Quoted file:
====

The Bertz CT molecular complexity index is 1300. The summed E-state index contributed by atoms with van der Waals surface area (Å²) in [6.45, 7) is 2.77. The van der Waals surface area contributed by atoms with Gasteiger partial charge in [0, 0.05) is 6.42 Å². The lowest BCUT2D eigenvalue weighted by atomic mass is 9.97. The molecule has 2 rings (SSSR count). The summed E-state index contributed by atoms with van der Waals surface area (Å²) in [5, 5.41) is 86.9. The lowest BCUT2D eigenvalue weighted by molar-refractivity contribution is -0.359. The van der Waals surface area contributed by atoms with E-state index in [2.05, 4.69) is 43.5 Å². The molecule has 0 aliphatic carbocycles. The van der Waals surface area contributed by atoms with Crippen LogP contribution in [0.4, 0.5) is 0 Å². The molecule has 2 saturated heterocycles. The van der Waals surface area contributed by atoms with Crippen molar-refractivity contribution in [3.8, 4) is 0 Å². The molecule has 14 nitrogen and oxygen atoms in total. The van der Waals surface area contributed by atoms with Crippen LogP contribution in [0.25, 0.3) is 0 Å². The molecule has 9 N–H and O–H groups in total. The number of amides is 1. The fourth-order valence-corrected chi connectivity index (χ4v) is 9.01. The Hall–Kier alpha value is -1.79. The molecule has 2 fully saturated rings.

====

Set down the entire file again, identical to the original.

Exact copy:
The Bertz CT molecular complexity index is 1300. The summed E-state index contributed by atoms with van der Waals surface area (Å²) in [6.45, 7) is 2.77. The van der Waals surface area contributed by atoms with Gasteiger partial charge in [0, 0.05) is 6.42 Å². The lowest BCUT2D eigenvalue weighted by atomic mass is 9.97. The molecule has 2 rings (SSSR count). The summed E-state index contributed by atoms with van der Waals surface area (Å²) in [5, 5.41) is 86.9. The lowest BCUT2D eigenvalue weighted by molar-refractivity contribution is -0.359. The van der Waals surface area contributed by atoms with E-state index in [2.05, 4.69) is 43.5 Å². The molecule has 0 aliphatic carbocycles. The van der Waals surface area contributed by atoms with Crippen LogP contribution in [0.4, 0.5) is 0 Å². The molecule has 2 saturated heterocycles. The van der Waals surface area contributed by atoms with Crippen molar-refractivity contribution in [3.8, 4) is 0 Å². The molecule has 14 nitrogen and oxygen atoms in total. The van der Waals surface area contributed by atoms with Crippen LogP contribution in [0.25, 0.3) is 0 Å². The molecule has 9 N–H and O–H groups in total. The number of amides is 1. The fourth-order valence-corrected chi connectivity index (χ4v) is 9.01. The Hall–Kier alpha value is -1.79. The molecule has 2 fully saturated rings.